transcripts).

Chapter 3 - Pat Currie - On the Question of Power and Control.

The question of power in this chapter has different meanings; for example,
it refers to the way L2 writers are evaluated in terms of the amount and
nature of their assignment. In this chapter, Pat Currie also sheds light
on issues of power and control that the teachers (mainly L2 teachers) and
institutions posses over the L2 student. Moreover, Pat Currie explains
that the misuse of power and control that the institution and educators
(L2) have, has a detrimental effect on international students' careers and
opportunities to get scholarships and to finish their careers on time. Pat
Currie urges L2 writing and other L2 teachers to advocate on the students'
behalf and fight to change the policies that either discriminate against of
disadvantage L2 students/writers.

Although Pat Currie's does not present her thesis at the beginning of the
chapter to guide the reader; and even though the way she deals with
different arguments is somewhat "jumpy," she presents a very solid case to
raise awareness among the readers.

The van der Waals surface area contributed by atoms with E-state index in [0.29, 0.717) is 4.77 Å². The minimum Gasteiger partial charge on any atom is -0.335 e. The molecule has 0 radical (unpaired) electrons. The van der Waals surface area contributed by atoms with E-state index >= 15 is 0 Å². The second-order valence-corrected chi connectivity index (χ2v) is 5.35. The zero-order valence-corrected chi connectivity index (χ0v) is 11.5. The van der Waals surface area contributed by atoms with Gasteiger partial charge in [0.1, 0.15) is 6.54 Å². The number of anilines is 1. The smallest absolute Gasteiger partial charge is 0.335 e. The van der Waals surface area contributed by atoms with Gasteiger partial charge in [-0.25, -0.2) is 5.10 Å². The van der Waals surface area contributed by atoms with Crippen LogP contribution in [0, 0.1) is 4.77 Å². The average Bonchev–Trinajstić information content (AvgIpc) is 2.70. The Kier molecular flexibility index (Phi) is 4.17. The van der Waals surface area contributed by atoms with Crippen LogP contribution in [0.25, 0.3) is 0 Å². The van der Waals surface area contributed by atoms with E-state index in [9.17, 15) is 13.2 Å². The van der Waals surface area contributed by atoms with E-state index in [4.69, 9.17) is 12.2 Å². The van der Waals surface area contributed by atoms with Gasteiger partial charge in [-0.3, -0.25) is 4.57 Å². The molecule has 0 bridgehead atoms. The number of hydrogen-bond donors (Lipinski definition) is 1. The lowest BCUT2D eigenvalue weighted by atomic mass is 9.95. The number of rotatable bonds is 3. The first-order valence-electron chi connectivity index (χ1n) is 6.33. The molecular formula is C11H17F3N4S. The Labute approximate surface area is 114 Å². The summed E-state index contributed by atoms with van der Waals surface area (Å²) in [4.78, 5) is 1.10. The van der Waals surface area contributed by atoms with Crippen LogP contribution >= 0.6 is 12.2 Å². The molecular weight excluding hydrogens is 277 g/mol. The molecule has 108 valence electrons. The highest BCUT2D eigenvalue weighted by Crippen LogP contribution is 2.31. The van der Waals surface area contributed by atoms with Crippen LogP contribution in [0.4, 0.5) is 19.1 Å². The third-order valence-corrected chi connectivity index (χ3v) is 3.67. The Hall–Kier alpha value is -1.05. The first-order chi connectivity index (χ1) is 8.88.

Chapters 4 and 5 address second language (L2) writing theory from different
perspectives.

Chapter 4 - William Grabe - Notes Toward a Theory of Second Language Writing.

In this essay, Grabe expresses a need for a theory of second language
writing that guides L2 professional writers. This second language writing
theory would work as a descriptive model for the L2 writer. In an attempt
to make his point clear, Grabe presents an example of a theory that would
include diverse elements like research organization, instruction and
assessment.

Although Grabe mentions authors and studies that could be helpful for
someone who is interested in this area of research, it seemed to me that
Grabe presents ESL students with blanket statements, disregarding the
different levels ESL students might have upon entering university
(p.44-45). In addition, Grabe takes too long to build up and introduce his
idea on how to develop a theory of the writing construct.

Chapter 5 - Diane Belcher - Does Second Language Writing Have Gender?